Opinion

POST #7: How Does Religion Influence People’s Views On Homosexuality?

Religion influences many aspects of people’s lives and thoughts. It may influence the way they dress, the foods they eat, how they use their money, and their beliefs regarding contemporary issues. People’s views on homosexuality, for example whether it is moral or not, or whether it should be legal by law, are also heavily influenced by religion. Different religions provide different opinions regarding the topic, and some are considerably more influential than others.

The religion of Islam generally has an intolerant attitude towards gay and lesbian love. In the Qur’an, Lut says to his people, ‘Do ye commit lewdness such as no people in creation committed before you? For ye practise your lusts on men in preference to women’. This is a clear message to Muslims reading the Qur’an that being gay is wrong, and should be against the law. And so, even today, scenes such as a man being thrown off a skyscraper because of his sexuality are common in Iraq and Syria where the extremist Islamic group ISIS is gaining power. In Saudi Arabia, a school textbook reads ‘[Homosexuality] is a vile perversion that goes against sound nature, and is one of the most corrupting and hideous sins.’ More moderate Muslims living in developed countries are also comparatively homophobic. Not one of 500 Muslims interviewed in a poll in the UK believed homosexual acts were morally acceptable, and even though British Muslims make up just 2% of the population, they commit 25% of the nation’s homophobic crimes. * [SEE FIRST LINK] This shows that the decided attitude of Islam towards homosexuality has affected many Muslims around the world.

Christianity’s teachings also have an often negative view of homosexuality. The Bible describes a time when ‘men committed indecent acts with other men, and received in themselves the due penalty for their perversion’. This extract calls homosexuality ‘indecent’, and refers to a punishment for it. However, Christians today vary hugely in their interpretations of texts similar to this. Some may use passages like this one as a reason for regarding homosexuality as morally wrong, while others may have no strong feelings on the topic. The relative ambiguity of the passages in the Bible means that many gays and lesbians can reconcile their religion and their sexuality. In fact, 10 million Americans identified themselves as both homosexual and Christian in the 2010 census and, in a recent vote; the Roman Catholic country of Ireland legalized Gay Marriage, with 62% of voters voting for it. The reason for the relatively liberal Christian attitude towards homosexuality today, despite the negative teachings, could be because Christianity is a generally less imposing religion than Islam, or because of the underlying Christian message of ‘love thy neighbour’, or most probably because most Christians live in more developed countries, where trustworthy information comes from a range of sources, not just religion. Therefore, although many may cite Christianity as their reason for whatever view they have of homosexuality, the religion’s negative stance is less influential in many ways.

Hinduism, on the other hand, has, traditionally, a much more favourable view of the topic. The ancient idea of a third gender, present in Hindu philosophy, is the gender of people who feel they have both male and female attributes. In Sanskrit texts, this third sex describes what we would know today as homosexuals, transgenders and bisexual individuals. Contemporary Hindu society formally acknowledges relationships between male and ‘third gender’ males, as a variation of male – female relationships. It does not acknowledge gay relationships; however these do thrive within Hindu men’s spaces and are not seen as ‘different’ as they are in the West. It is even considered as a more or less universal aspect of manhood, though a not socially desirable one. In the Vedas, a passage reads, ‘perversity / diversity is what nature is all about, and what seems un-natural is also natural.’ This has been taken by many to mean Hinduism has a positive attitude towards the topic. However, homosexuality is rarely discussed openly in Hindu society today, possibly because India only legalised it in 2009 due to old British laws in place. Sexual minorities in India and other Hindu countries also often face severe discrimination against them, especially if they live in rural areas or are in one of the lower castes. Often, same-sex couples will marry in traditional Hindu style, as many Hindu priests believe that love is the result of attachment from previous births, and does not discriminate between genders. If couples do not have the blessing of a priest or of their families, joint suicides are becoming increasingly more common. This stems from the Hindu belief that if they die together, they will be reunited in their next life. And so, Hinduism influences strongly many people’s views on homosexuality.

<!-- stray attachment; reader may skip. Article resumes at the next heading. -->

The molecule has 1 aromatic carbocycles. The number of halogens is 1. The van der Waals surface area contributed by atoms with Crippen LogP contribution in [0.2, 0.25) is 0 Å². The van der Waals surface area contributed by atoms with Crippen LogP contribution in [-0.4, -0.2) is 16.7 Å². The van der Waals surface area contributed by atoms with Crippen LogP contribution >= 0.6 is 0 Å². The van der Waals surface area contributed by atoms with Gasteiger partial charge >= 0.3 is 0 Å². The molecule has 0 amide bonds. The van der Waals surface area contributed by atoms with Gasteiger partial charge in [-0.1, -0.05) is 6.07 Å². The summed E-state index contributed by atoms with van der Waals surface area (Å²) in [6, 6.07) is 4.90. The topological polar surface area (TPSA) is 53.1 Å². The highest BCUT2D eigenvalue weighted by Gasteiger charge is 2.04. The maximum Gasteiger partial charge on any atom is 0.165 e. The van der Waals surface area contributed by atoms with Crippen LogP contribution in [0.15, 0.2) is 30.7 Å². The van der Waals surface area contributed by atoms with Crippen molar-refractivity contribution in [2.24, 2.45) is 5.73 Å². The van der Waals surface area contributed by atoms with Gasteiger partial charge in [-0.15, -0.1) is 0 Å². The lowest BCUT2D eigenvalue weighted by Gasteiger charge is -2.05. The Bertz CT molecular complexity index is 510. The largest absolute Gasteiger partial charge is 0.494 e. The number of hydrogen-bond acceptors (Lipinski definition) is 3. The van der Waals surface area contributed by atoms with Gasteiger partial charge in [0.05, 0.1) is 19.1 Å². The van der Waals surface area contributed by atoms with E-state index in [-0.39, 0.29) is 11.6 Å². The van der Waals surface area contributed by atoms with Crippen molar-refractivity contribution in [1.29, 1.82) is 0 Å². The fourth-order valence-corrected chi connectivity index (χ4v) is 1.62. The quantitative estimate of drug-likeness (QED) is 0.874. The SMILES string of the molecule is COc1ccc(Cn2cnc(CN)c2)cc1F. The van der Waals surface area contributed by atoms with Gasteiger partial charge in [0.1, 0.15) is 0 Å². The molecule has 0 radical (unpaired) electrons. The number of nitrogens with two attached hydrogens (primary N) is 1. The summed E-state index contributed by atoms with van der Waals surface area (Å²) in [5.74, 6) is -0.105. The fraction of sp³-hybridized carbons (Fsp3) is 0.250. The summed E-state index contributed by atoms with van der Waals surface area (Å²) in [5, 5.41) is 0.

These three religions and the way they influence attitudes to homosexuality in different ways are interesting to write about. However, it should be stressed that many, many other things can influence opinions on this topic, and there is no evidence to show that religion is a main contributor at all. Does anyone have any thoughts?

I think this is worth thinking about, even if my writing is a bit clunky in this post. Sorry!

Isabel Xx

REFERENCES / FURTHER READING:

http://www.webcitation.org/query?url=http://www.guardian.co.uk/uk/2009/may/07/muslims-britain-france-germany-homosexuality&date=2011-11-30

http://wikiislam.net/wiki/Islam_and_Homosexuality

https://en.m.wikipedia.org/wiki/LGBT_topics_and_Hinduism

https://carm.org/christianity-and-homosexuality

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